Often in this world, we like to acknowledge those who have come through trials and received some earthly assurance that helped them see God’s goodness in a tangible way. We like stories with happy endings to hardships. We like the story of Sarah who, after enduring years of barrenness, grief and ridicule, gave birth to Isaac. Joseph was sold into slavery by his jealous brothers and spent years wrongly imprisoned in Egypt. But he was released, elevated to the position of second in command to Pharaoh and used to save Egypt and the Israelite nation from famine.  Upon seeing his brothers when he was in a position of power, Joseph said, “Do not … be grieved or angry with yourselves because you sold me here; for God sent me before you to preserve life” (Genesis 44:5). We too rejoice over seeing God’s hand move in this way.

Yet, God is just as pleased with those who do not receive any kind of earthly assurance that their suffering has been of value. In the great faith chapter of Hebrews 11, we are told, “Others were tortured, not accepting deliverance, that they might obtain a better resurrection Still others had trial of mockings and scourgings … chains and imprisonment. They were stoned, they were sawn in two, were tempted, were slain with the sword…. And all these having obtained a good testimony through faith, did not receive the promise” (vv. 35–39). God is looking for people who endure the hardships He allows and stand firm.

God’s ends always result in gain rather than loss, but God’s means often result in loss rather than gain. God’s ends are measured in the eternal, spiritual commodities of heaven—like peace, joy, love and glory. But the means God uses include the fleeting, physical commodities of earth—such as health, wealth and prosperity. Beware of any “gospel” that teaches otherwise. Watch out for those who resist accepting anything but earthly benefits.

Thread Three: God uses suffering to mold us into the image of His Son.

In persecutions and afflictions, Jesus’ obedience to His Father was purified like gold in a furnace. Scripture says of our loving Savior, “Though He was a Son, yet He learned obedience by the things which He suffered” (Hebrews 5:8). Imagine the Son of God having to learn obedience. And He learned it in suffering.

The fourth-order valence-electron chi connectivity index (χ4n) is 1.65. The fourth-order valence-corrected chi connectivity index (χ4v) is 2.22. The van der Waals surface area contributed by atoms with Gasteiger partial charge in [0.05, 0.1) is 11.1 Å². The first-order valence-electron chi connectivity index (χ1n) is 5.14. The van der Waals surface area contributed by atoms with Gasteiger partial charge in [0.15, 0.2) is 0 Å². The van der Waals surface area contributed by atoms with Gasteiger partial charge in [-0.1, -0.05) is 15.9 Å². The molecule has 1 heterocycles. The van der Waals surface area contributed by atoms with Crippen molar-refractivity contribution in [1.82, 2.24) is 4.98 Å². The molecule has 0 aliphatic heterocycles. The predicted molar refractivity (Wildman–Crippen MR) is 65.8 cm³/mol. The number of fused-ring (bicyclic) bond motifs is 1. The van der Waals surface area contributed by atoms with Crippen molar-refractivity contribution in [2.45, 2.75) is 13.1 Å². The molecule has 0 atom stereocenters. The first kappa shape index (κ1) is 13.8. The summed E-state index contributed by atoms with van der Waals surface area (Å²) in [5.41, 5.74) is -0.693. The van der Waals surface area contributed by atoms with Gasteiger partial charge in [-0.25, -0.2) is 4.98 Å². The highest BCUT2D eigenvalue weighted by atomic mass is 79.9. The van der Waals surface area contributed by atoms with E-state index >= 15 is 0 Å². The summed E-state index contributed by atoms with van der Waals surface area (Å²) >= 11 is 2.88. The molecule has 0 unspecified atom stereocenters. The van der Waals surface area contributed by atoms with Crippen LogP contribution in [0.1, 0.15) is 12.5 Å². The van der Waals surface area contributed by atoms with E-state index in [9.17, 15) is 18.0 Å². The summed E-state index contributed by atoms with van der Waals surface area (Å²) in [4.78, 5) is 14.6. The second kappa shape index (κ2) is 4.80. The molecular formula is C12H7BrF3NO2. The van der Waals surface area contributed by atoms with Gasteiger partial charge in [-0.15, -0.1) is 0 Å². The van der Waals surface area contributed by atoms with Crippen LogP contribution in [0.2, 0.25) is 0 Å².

What is true for Jesus is also true for us. The trials and tribulations we face are meant to mold us into the people God created us to be.

The word tribulation comes from the Greek word tribulum. A tribulum was a heavy wooden structure with iron spikes protruding from its underside. At harvest time, the oxen pulled the tribulum over the sheaves of grain on the threshing floor to separate the wheat from the chaff. God uses tribulation and affliction to perfect His nature in us.

Our heavenly Father uses the sufferings of this imperfect world to purify us so we live out His will on earth and grow increasingly to be like His Son. Scripture repeats this for us over and over.  Romans 8:28, the same verse that kept coming back to me as I lay in the MRI machine, is followed by verses that tell of God’s purpose in our suffering.

“All things work together for good to those who love God, to those who are the called according to His purpose. For whom He foreknew, He also predestined to be conformed to the image of His Son, that He might be the firstborn among many brethren. Moreover whom He predestines, these He also called; whom He called, these He also justified; and whom He justified, these He also glorified” (Romans 8:28–30).

When we love God, He uses all things to mold us into the image of His Son. God uses suffering to get us to the point where He can share His glory with us.

To glorify something means to attribute true and proper value to that something. When we glorify God, we attribute to Him all the honor He deserves as all-loving, all-powerful Creator of the universe. And when God glorifies us, He attributes to us our true worth and value in His eyes.

God uses suffering to work His nature into us. As we come to rely on Him and know His love and care for us in deeper and deeper ways, we come to surrender our version of “good” to Him. We let go of our will and way and embrace His will and way. And as we do this, we become more and more like Him—partakers of His divine nature and radiant with His glory.

Romans 8:17–18 says, “If indeed we suffer with Him … we may also be glorified together. For I consider that the sufferings of this present time are not worthy to be compared with the glory which shall be revealed in us

His glory will be revealed in us when we choose to suffer—not alone—but with Him! God’s purpose in suffering is to share His glory with us—to mold us into the image of His Son.